By Greg Price
With Bill C-45 officially passing the Senate vote by a 52-29 margin, a nearly century-old prohibition of cannabis has been lifted in Canada, as Prime Minister Justin Trudeau has made Oct. 17 the official date Canadians can legally buy and consume cannabis.
The upcoming ramifications were discussed at some length in council chambers at the Taber Municipal Police Commission June meeting.
“With that, there are going to be a lot of changes in the impaired driving legislation. This summer will not be one of rest. It will be a lot of policy updates and training in relationship to the changes that are coming,” said Graham Abela, chief of police at the June 20 police commission meeting.
Town councillor and police commission member Joe Strojwas inquired about what kind of funding levels would be coming down to the province to prepare police forces for the upcoming cannabis legalization.
“I asked that question to the director of law enforcement on June 11, and we have been advised that there will be $8 million the federal government is supposed to transfer to the provincial government for purposes of training for police officers in the province of Alberta,” said Abela. “We expect that each one of our SFST and DRV training events that will take place will cost $7,000 per member. Our training budget does not have a budget ready for that. So we are hoping some of that money makes it to our municipality. But, that money has not been transferred to the province yet as of June 11.”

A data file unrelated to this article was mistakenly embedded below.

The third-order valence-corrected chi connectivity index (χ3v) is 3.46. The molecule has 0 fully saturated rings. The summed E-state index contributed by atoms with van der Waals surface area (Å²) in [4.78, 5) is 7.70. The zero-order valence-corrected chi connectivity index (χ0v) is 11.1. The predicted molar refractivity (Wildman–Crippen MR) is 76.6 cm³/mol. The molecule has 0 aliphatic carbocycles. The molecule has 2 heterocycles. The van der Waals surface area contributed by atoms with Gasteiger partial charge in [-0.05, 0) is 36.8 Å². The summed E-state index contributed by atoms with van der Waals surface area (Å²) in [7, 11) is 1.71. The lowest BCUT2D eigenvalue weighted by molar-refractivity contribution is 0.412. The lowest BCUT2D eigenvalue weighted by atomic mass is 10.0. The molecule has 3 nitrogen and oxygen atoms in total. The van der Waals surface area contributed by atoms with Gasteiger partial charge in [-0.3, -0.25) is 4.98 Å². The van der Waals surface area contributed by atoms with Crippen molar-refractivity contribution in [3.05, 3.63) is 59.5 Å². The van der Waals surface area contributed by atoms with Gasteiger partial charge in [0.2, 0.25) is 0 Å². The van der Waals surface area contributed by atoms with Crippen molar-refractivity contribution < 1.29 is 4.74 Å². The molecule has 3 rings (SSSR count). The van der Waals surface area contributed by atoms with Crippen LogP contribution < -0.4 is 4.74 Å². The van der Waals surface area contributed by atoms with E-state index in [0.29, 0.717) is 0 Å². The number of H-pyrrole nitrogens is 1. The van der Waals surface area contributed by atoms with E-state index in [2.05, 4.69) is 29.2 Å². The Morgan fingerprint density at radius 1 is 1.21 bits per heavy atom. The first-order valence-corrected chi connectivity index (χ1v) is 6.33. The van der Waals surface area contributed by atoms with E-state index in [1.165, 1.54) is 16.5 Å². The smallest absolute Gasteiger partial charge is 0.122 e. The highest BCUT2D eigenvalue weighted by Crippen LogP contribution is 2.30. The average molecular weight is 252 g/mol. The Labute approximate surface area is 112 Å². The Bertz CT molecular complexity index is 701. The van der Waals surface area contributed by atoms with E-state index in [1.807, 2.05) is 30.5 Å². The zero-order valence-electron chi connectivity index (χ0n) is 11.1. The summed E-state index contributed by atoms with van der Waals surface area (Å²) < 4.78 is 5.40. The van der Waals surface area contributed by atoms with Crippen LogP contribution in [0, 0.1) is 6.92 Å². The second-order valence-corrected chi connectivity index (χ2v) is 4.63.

Abela added they want 33 per cent of the Taber police force trained at the DRV level (drug recognition expert level).
“We want to get to the SFST (Standard Field Sobriety Test Training) training first. There is not even a device present for saliva or other samples for cannabis purposes for two and five nanogram levels (of THC) for investigation purposes,” continued Abela.
A delay for the Taber Police Service’s cannabis training requirement would be the changes to the impaired driving legislation, which is currently in front of Parliament, according to Abela.
“If and when that happens, when it comes to proclamation, when it gets royal assent, is when we will have to have our training up to date,” explained Abela. “The senior prosecutor for impaired driving thinks a January date is when that will happen. When the time comes and we don’t have provincial money, or we can’t partner or we can’t some other way alleviate the cost associated with the training, we may to come back and ask for funding for that.”